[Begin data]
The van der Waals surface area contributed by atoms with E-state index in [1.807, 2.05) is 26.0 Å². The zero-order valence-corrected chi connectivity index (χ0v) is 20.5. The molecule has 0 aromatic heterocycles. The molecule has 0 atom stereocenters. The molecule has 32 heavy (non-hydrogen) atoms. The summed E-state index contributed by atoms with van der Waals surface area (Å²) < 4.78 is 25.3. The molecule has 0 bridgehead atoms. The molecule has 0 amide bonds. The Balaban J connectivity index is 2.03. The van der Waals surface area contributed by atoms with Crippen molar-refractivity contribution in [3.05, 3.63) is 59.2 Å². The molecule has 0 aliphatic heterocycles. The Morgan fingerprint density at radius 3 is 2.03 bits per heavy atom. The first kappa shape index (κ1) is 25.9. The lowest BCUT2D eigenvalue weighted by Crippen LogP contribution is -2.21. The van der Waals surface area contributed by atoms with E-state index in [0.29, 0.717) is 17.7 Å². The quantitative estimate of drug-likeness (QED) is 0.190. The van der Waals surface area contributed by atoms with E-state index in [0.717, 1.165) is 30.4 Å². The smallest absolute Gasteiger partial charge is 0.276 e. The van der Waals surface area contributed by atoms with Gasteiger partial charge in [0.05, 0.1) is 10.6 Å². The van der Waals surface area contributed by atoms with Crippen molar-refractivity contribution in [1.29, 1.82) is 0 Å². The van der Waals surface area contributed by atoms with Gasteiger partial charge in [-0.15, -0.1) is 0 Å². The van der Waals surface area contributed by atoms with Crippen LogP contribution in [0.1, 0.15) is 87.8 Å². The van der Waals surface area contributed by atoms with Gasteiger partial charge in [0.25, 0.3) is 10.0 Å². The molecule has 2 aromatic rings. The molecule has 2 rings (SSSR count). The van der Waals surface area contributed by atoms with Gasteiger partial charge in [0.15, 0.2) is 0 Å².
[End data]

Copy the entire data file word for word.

The van der Waals surface area contributed by atoms with E-state index in [1.807, 2.05) is 26.0 Å². The zero-order valence-corrected chi connectivity index (χ0v) is 20.5. The molecule has 0 aromatic heterocycles. The molecule has 0 atom stereocenters. The molecule has 32 heavy (non-hydrogen) atoms. The summed E-state index contributed by atoms with van der Waals surface area (Å²) < 4.78 is 25.3. The molecule has 0 bridgehead atoms. The molecule has 0 amide bonds. The Balaban J connectivity index is 2.03. The van der Waals surface area contributed by atoms with Crippen molar-refractivity contribution in [3.05, 3.63) is 59.2 Å². The molecule has 0 aliphatic heterocycles. The Morgan fingerprint density at radius 3 is 2.03 bits per heavy atom. The first kappa shape index (κ1) is 25.9. The lowest BCUT2D eigenvalue weighted by Crippen LogP contribution is -2.21. The van der Waals surface area contributed by atoms with E-state index in [0.29, 0.717) is 17.7 Å². The quantitative estimate of drug-likeness (QED) is 0.190. The van der Waals surface area contributed by atoms with E-state index in [0.717, 1.165) is 30.4 Å². The smallest absolute Gasteiger partial charge is 0.276 e. The van der Waals surface area contributed by atoms with Gasteiger partial charge in [0.05, 0.1) is 10.6 Å². The van der Waals surface area contributed by atoms with Crippen molar-refractivity contribution in [1.29, 1.82) is 0 Å². The van der Waals surface area contributed by atoms with Gasteiger partial charge in [-0.15, -0.1) is 0 Å². The van der Waals surface area contributed by atoms with Crippen LogP contribution in [0.1, 0.15) is 87.8 Å². The van der Waals surface area contributed by atoms with Gasteiger partial charge in [0.25, 0.3) is 10.0 Å². The molecule has 2 aromatic rings. The molecule has 2 rings (SSSR count). The van der Waals surface area contributed by atoms with Gasteiger partial charge in [0.15, 0.2) is 0 Å².